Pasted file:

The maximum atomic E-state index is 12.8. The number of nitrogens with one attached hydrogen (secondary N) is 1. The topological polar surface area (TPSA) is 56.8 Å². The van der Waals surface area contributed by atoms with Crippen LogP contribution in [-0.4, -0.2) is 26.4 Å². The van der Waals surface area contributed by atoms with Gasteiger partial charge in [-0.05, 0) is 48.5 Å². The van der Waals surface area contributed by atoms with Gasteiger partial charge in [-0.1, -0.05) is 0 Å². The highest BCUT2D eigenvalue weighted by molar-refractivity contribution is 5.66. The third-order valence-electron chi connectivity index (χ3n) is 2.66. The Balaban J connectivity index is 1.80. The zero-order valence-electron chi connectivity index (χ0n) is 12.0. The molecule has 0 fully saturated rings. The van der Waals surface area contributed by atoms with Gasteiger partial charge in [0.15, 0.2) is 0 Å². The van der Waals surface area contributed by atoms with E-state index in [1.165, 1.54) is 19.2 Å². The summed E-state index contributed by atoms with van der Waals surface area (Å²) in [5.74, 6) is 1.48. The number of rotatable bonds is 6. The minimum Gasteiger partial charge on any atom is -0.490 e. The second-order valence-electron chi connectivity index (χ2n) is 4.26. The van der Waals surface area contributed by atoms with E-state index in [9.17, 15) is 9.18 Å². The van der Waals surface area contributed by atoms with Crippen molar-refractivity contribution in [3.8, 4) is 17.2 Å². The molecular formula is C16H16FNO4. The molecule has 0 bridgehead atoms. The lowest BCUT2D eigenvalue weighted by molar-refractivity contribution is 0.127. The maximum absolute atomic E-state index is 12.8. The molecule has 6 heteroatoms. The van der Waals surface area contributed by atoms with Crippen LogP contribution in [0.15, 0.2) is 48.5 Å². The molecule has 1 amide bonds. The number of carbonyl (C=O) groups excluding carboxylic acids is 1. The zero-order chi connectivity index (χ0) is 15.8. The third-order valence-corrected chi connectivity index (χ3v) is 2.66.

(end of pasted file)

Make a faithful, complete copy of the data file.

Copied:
The maximum atomic E-state index is 12.8. The number of nitrogens with one attached hydrogen (secondary N) is 1. The topological polar surface area (TPSA) is 56.8 Å². The van der Waals surface area contributed by atoms with Crippen LogP contribution in [-0.4, -0.2) is 26.4 Å². The van der Waals surface area contributed by atoms with Gasteiger partial charge in [-0.05, 0) is 48.5 Å². The van der Waals surface area contributed by atoms with Gasteiger partial charge in [-0.1, -0.05) is 0 Å². The highest BCUT2D eigenvalue weighted by molar-refractivity contribution is 5.66. The third-order valence-electron chi connectivity index (χ3n) is 2.66. The Balaban J connectivity index is 1.80. The zero-order valence-electron chi connectivity index (χ0n) is 12.0. The molecule has 0 fully saturated rings. The van der Waals surface area contributed by atoms with Gasteiger partial charge in [0.15, 0.2) is 0 Å². The van der Waals surface area contributed by atoms with E-state index in [1.165, 1.54) is 19.2 Å². The summed E-state index contributed by atoms with van der Waals surface area (Å²) in [5.74, 6) is 1.48. The number of rotatable bonds is 6. The minimum Gasteiger partial charge on any atom is -0.490 e. The second-order valence-electron chi connectivity index (χ2n) is 4.26. The van der Waals surface area contributed by atoms with E-state index in [9.17, 15) is 9.18 Å². The van der Waals surface area contributed by atoms with Crippen molar-refractivity contribution in [3.8, 4) is 17.2 Å². The molecular formula is C16H16FNO4. The molecule has 0 bridgehead atoms. The lowest BCUT2D eigenvalue weighted by molar-refractivity contribution is 0.127. The maximum absolute atomic E-state index is 12.8. The molecule has 6 heteroatoms. The van der Waals surface area contributed by atoms with Crippen LogP contribution in [0.15, 0.2) is 48.5 Å². The molecule has 1 amide bonds. The number of carbonyl (C=O) groups excluding carboxylic acids is 1. The zero-order chi connectivity index (χ0) is 15.8. The third-order valence-corrected chi connectivity index (χ3v) is 2.66.